Tags: Wellbeing News

Dr Mark Winwood: Some employees will lie when they’re sick – but it’s not all dishonest

The first Monday of February has come to be known as ‘National Sickie Day’ – the day that employees are supposed to be most likely to call in sick. Employment law firm ELAS, which has promoted the notion, maintains that a combination of miserable weather, commuting in the dark, post-Christmas credit card bills and long gap between holidays makes the first Monday of February the day that people are most likely to take some unofficial time off.

Most work accident victims worried that a claim will affect their job

Research has found that the majority of employees who continue to work for the same organisation after claiming for a work injury found that their relationship with their boss remained unaffected. The survey, commissioned by National Accident Helpline, found that over four fifths (85%) of people who suffered a work injury were worried about claiming against…

Would you complete a risk assessment for using a tape measure?

A new survey has revealed the lengths some small firms mistakenly go to trying to comply with health and safety. One business completed a risk assessment for using a tape measure and another introduced written guidelines for walking up stairs. These bizarre and unnecessary actions were uncovered by the Health and Safety Executive (HSE), which…

Short film: Construction risks, an apprentice’s view

The British Safety Council has released a short film featuring a construction apprentice; Construction risks: an apprentice’s view. As more and more apprentices are taken on by British industry, it is vital that young people are provided with information to keep them healthy and safe at work. As a charity, the British Safety Council is committed…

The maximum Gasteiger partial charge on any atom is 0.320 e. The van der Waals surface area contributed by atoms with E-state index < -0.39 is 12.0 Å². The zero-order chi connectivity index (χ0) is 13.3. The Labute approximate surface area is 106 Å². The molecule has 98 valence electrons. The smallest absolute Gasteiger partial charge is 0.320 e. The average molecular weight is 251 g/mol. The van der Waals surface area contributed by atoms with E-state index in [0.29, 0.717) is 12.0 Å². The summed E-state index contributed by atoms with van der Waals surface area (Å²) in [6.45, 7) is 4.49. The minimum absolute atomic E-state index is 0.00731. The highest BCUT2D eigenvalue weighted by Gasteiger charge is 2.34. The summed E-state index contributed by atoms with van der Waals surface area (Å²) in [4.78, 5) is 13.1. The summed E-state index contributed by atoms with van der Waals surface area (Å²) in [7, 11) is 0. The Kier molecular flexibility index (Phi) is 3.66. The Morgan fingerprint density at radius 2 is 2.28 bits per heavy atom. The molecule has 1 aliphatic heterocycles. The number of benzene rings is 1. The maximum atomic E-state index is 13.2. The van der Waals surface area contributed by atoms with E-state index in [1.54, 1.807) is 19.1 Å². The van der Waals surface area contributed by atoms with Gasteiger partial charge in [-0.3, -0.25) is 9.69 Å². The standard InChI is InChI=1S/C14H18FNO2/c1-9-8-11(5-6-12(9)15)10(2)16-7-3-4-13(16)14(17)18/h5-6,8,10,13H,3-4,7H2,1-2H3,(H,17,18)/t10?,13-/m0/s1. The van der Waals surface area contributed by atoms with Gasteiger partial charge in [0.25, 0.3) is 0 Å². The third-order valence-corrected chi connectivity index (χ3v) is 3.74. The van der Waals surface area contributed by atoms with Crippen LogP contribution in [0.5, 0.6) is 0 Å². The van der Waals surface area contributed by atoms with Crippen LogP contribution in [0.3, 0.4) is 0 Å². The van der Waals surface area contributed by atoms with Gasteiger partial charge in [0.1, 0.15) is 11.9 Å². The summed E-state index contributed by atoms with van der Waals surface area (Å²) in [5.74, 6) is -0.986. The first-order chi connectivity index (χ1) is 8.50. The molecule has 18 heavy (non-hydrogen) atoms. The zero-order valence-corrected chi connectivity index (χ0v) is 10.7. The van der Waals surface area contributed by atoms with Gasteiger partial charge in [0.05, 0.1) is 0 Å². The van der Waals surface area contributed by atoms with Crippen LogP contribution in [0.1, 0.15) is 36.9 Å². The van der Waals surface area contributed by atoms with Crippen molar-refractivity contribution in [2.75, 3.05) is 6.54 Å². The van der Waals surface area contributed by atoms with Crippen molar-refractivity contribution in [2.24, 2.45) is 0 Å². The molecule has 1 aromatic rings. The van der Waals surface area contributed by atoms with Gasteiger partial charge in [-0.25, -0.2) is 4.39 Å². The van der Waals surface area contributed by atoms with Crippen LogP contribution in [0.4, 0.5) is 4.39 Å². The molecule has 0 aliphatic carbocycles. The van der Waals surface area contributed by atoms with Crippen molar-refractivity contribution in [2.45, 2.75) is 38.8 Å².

Niall Burns: Stalking in the workplace

In an age where people’s personal details are readily accessible by others, it has become increasingly easy for would-be stalkers to access personal information and use it to target individuals. In the majority of cases, a previous connection exists between stalker and victim, be it a longstanding or one-off acquaintance, lending itself to the working…

New Year’s Honours recognise health and safety champions

The Chief Executive and Trustees of the British Safety Council congratulate all of the recipients of awards appearing in the New Year Honours list announced last week. In particular the British Safety Council welcomed the recognition of those individuals who have made a significant contribution to keeping people healthy and safe at work. Alex Botha,…

British Safety Council appoints new commercial director

The British Safety Council has announced the appointment of Richard Evens as its new commercial director, responsible for building the organisation’s membership base and increasing sales and delivery of its health, safety and environmental training, audits, awards and consultancy services. Richard will be responsible for increasing the take-up of the British Safety Council’s training courses,…

Louise Ryan: Limiting workplace risks amid changes to first aid

The Health and Safety Executive (HSE) has made some significant amendments to the way businesses maintain compliance with first aid legislation. Intended to ‘reduce the burden on businesses and put common sense back in to health and safety,’ the Health and Safety (First Aid) Regulations 1981 now state that HSE no longer needs to approve…

More than 1,100 construction sites fail safety checks

During the month of September, inspectors made unannounced visits to construction sites to ensure they were managing high-risk activity, such as working at height and the control of exposure to harmful dusts. Inspectors were also looking for good site order, sound structures and basic welfare facilities. Poor standards and dangerous practices were found at nearly half…